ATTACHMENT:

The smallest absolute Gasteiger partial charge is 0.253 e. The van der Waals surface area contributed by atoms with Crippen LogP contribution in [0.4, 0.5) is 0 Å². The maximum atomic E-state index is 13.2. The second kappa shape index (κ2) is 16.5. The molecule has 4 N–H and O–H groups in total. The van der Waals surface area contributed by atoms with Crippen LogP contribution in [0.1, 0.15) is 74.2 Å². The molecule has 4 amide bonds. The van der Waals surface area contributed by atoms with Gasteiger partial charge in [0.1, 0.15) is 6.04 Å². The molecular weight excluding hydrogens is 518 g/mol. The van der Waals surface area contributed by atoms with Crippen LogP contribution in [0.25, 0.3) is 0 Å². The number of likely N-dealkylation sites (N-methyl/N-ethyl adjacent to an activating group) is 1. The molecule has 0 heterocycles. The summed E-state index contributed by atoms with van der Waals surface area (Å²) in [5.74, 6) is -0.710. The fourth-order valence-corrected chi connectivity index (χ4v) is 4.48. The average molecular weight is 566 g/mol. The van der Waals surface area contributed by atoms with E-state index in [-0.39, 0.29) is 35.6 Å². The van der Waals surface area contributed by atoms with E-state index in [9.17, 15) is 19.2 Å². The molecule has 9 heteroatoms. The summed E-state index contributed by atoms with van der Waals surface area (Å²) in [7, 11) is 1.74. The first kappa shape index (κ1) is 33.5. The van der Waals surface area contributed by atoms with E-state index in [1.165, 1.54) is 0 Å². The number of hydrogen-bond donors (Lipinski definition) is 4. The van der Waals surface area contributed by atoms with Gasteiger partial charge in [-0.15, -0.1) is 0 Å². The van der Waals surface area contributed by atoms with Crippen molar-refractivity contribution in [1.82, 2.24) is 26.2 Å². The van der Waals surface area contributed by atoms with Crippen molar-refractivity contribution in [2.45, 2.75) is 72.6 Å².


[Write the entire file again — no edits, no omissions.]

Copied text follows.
The smallest absolute Gasteiger partial charge is 0.253 e. The van der Waals surface area contributed by atoms with Crippen LogP contribution in [0.4, 0.5) is 0 Å². The maximum atomic E-state index is 13.2. The second kappa shape index (κ2) is 16.5. The molecule has 4 N–H and O–H groups in total. The van der Waals surface area contributed by atoms with Crippen LogP contribution in [0.1, 0.15) is 74.2 Å². The molecule has 4 amide bonds. The van der Waals surface area contributed by atoms with Gasteiger partial charge in [0.1, 0.15) is 6.04 Å². The molecular weight excluding hydrogens is 518 g/mol. The van der Waals surface area contributed by atoms with Crippen LogP contribution in [0.25, 0.3) is 0 Å². The number of likely N-dealkylation sites (N-methyl/N-ethyl adjacent to an activating group) is 1. The molecule has 0 heterocycles. The summed E-state index contributed by atoms with van der Waals surface area (Å²) in [5.74, 6) is -0.710. The fourth-order valence-corrected chi connectivity index (χ4v) is 4.48. The average molecular weight is 566 g/mol. The van der Waals surface area contributed by atoms with E-state index in [-0.39, 0.29) is 35.6 Å². The van der Waals surface area contributed by atoms with E-state index in [9.17, 15) is 19.2 Å². The molecule has 9 heteroatoms. The summed E-state index contributed by atoms with van der Waals surface area (Å²) in [7, 11) is 1.74. The first kappa shape index (κ1) is 33.5. The van der Waals surface area contributed by atoms with E-state index in [1.165, 1.54) is 0 Å². The number of hydrogen-bond donors (Lipinski definition) is 4. The van der Waals surface area contributed by atoms with Gasteiger partial charge in [-0.15, -0.1) is 0 Å². The van der Waals surface area contributed by atoms with Crippen molar-refractivity contribution in [1.82, 2.24) is 26.2 Å². The van der Waals surface area contributed by atoms with Crippen molar-refractivity contribution in [2.45, 2.75) is 72.6 Å².